Cash-Hemorrhaging Uber Announces Plans To Drop $1 Billion On Driverless Volvos
Earlier this summer we noted Uber’s staggering 2Q cash burn of $600 million which equates to roughly $7 million in net cash outflows every single day. The staggering, and consistently growing, cash burn figures resulted in several mutual funds announcing they would slash their valuations of the struggling rideshare company by up to 15%.
Of course, if cash burn was a concern before for Uber investors before then they should probably take note of the company’s newly announced decision to drop roughly $1 billion on driverless Volvos. According to Bloomberg, Uber has just penned a deal to pick up 24,000 brand new Volvo XC90’s in their push to flood the U.S. market with self-driving taxis.
Uber Technologies Inc. agreed to buy 24,000 sport utility vehicles from Sweden’s Volvo Cars to form a fleet of driverless autos, Bloomberg News reports.
The XC90s, priced from $46,900 at U.S. dealers, will be delivered between 2019 and 2021 in the first commercial purchase by a ride-hailing provider, Volvo said in a statement Monday. San Francisco-based Uber will add its own sensors and software to permit pilot-less driving.
“This new agreement puts us on a path toward mass-produced, self-driving vehicles at scale,” Jeff Miller, Uber’s head of auto alliances, told Bloomberg News. “The more people working on the problem, we’ll get there faster and with better, safer, more reliable systems.”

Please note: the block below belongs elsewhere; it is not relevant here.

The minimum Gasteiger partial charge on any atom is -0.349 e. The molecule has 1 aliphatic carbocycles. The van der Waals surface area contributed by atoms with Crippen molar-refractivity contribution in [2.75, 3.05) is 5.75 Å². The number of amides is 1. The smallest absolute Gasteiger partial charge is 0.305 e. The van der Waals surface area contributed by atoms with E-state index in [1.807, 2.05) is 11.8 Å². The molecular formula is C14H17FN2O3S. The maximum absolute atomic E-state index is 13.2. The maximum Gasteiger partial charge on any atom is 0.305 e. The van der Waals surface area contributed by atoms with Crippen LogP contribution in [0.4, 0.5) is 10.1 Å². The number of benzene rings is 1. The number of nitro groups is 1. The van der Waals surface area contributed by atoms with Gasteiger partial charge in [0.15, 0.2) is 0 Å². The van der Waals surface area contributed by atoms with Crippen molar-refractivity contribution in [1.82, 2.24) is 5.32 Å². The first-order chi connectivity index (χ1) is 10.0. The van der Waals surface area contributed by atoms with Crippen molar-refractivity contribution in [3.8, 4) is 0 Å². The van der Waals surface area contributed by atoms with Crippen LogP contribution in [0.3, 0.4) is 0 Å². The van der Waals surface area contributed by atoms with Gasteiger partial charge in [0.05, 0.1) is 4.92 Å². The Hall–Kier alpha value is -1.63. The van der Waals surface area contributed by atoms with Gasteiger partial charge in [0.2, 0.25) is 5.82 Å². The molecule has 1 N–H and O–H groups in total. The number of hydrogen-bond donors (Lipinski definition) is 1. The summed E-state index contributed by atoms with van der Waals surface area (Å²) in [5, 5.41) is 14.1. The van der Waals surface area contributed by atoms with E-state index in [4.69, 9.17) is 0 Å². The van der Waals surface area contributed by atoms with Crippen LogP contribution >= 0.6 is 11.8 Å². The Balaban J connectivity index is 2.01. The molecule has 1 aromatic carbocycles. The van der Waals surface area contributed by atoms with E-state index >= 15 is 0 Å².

“The automotive industry is being disrupted by technology and Volvo Cars chooses to be an active part of that disruption,” Chief Executive Officer Hakan Samuelsson said. “It’s a new market that’s emerging and we’re the first to be delivering into that segment.”
Of course, as we’ve pointed out multiple times before, to the extent the technology works consistently, avoiding the nasty consequences of death and mayhem in the event of failure, autonomous vehicles are worth big money to Uber and consumers…though not so much for the automotive OEMs (see “Ford Announces Plans To Self-Destruct Starting In 2021“). As we’ve pointed out, the cost of paying drivers is a substantial portion of the roughly $1.00 per mile charge paid by Uber riders. To the extent that cost can be removed from the equation then fares charged by companies like Uber will decline materially.
Unfortunately, for the auto OEMs the story is the exact opposite. In theory, truly autonomous cars could result in substantial increases in passenger car utilization rates and, therefore, declines in annual car sales. But apparently, Volvo CEO Hakan Samuelsson isn’t worried (yes, we can sense the pure optimism in the quote below):
“That could be seen as a threat,” says Volvo Cars CEO Hakan Samuelsson. “We see it as an opportunity.”
But still, even if the technology works, the question remains how quickly consumers will adopt it, if at all. Certainly there certainly has been no shortage of videos hitting Youtube lately of driverless cars plowing through red lights and getting into accidents…which seems less than ideal.